King Thor #1
Written by Jason Aaron
Art by Esad Ribic and Ive Svorcina
Lettering by Joe Sabino
Published by Marvel Comics
‘Rama Rating: 7 out of 10
All things come to an end, and with the debut of King Thor, Jason Aaron’s multiyear run with the God of Thunder does, too. Oddly, given the scale of Aaron’s previous adventures with Thor, the beginning of this conclusion feels small as Aaron dials the action back to the seemingly eternal struggle between Thor and Loki. And that’s where an otherwise solidly executed comic book loses something. While the stories of the Asgardians are cyclical in nature and a brotherly showdown does sort of close the loop in a lot of ways, this debut certainly doesn’t feel like it has the stakes of Aaron’s other work. Artists Esad Ribic and Ive Svorcina join Aaron for this farewell tour, reuniting the team that brought us "The God Butcher" and “Godbomb” back in 2012, but there’s a certain restraint in their work that holds this whole affair back.
In a lot of ways, King Thor feels a bit like a victory lap for Aaron. It’s almost less of an ending and more of a retrospective - a clip show of some of the ideas from his run. The far future setting removes a lot of the immediacy from the storytelling, allowing Aaron to wax poetic about the end of days. The writer excels at that kind of mood-setting purple prose, reminding us in the process why his run stands up with the great ones. That said, the plot leaves a lot to be desired, if only because watching Thor and Loki punch each other another hundred times is the kind of thing that really loses its luster after awhile, but we do get a stellar character moment out of the fight. And that’s really the best we can hope for out of a story like this. It is, after all, Aaron’s final word with the God of Thunder — for now, I suppose - and he does a good job cutting right to Thor’s heart.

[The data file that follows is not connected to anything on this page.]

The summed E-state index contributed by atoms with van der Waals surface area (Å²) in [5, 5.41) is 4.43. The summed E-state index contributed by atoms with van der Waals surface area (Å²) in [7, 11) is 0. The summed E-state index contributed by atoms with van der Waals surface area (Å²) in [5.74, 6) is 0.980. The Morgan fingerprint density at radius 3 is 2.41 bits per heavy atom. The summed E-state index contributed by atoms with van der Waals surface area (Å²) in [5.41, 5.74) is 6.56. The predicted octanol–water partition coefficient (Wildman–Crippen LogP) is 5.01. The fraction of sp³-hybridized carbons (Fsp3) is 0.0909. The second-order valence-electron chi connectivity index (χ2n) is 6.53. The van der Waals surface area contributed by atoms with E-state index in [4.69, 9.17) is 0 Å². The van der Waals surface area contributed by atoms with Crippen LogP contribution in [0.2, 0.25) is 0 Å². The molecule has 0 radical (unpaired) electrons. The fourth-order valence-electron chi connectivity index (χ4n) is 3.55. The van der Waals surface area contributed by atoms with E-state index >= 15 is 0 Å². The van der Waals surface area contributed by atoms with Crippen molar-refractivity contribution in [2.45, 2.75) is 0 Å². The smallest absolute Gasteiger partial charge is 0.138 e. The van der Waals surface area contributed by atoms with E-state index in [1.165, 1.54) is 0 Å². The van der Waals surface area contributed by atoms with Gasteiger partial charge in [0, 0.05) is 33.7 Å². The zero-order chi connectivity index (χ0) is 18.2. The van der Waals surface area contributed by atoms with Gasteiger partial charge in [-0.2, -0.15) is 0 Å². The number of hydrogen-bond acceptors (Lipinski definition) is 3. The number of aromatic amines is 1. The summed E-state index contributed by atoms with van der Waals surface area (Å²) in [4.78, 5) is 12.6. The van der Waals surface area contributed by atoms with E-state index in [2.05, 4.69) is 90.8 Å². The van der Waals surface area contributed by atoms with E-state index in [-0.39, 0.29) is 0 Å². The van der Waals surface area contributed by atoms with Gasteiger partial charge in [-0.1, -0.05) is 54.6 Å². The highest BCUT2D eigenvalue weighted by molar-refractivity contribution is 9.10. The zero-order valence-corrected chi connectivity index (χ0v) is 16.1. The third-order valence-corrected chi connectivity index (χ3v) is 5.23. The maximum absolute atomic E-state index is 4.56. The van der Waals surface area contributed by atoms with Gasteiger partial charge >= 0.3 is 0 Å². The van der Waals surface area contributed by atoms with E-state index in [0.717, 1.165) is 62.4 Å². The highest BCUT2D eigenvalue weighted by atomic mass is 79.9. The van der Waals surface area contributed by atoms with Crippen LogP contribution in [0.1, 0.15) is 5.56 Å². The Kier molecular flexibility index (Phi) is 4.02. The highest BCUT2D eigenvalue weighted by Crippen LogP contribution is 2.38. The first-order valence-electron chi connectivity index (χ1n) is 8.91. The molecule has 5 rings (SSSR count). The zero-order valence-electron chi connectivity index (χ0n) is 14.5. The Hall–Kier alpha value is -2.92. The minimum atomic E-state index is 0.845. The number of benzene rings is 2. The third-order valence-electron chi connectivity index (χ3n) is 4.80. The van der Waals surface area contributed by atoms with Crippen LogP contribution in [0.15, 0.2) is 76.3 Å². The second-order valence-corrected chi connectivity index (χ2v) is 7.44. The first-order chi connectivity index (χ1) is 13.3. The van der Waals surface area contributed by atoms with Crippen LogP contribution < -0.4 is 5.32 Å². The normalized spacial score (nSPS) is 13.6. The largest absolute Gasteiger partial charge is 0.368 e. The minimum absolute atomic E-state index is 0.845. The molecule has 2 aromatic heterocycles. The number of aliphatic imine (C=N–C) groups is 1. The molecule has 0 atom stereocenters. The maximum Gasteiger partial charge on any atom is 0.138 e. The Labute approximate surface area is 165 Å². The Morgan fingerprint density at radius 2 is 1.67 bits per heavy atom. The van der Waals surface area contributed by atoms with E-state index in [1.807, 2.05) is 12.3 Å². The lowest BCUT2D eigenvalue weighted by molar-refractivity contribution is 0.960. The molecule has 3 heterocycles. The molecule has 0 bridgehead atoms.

So why am I left feeling a little cold? Well, the art lags behind Ribic’s reputation, and unfortunately, Svorcina’s colors follow suit. Ribic kind of splits the difference on his more painterly cover art style and more traditional interior art approach in this issue, and the result is something inconsistent throughout. Outside a couple of the opening pages where the characters are exploring an abandoned building, Ribic doesn’t really lean too heavily into his inks. Unfortunately, that gives Svorcina a much narrower spectrum to work with, and he never really gets the color balance right. The result is a kind of muted palette that doesn’t take full advantage of the big moments in the script. I do like the character work that Ribic does with Thor, Loki ,and Shadrak, but the Girls of Thunder sort of blend together when they aren’t yelling each other’s names. This isn’t a bad effort by the art team by any stretch of the imagination, it just feels a little underdone.
But regardless, this really is the beginning of the end of Aaron’s Thor run. It’s rare to get an ending in superhero comic books today, and rarer still for that ending to come after the better part of a decade. While I don’t think it will reach the heights of Aaron’s best work with the God of Thunder, it will likely serve as an interesting bookend to one of the greatest runs in recent history. It’s great to see Ribic and Svorcina join Aaron for this conclusion, adding to the cyclical nature of stories and superhero storytelling especially. Judging by the reveal on the last page, it’s clear that Aaron wants to go out just as big as he started.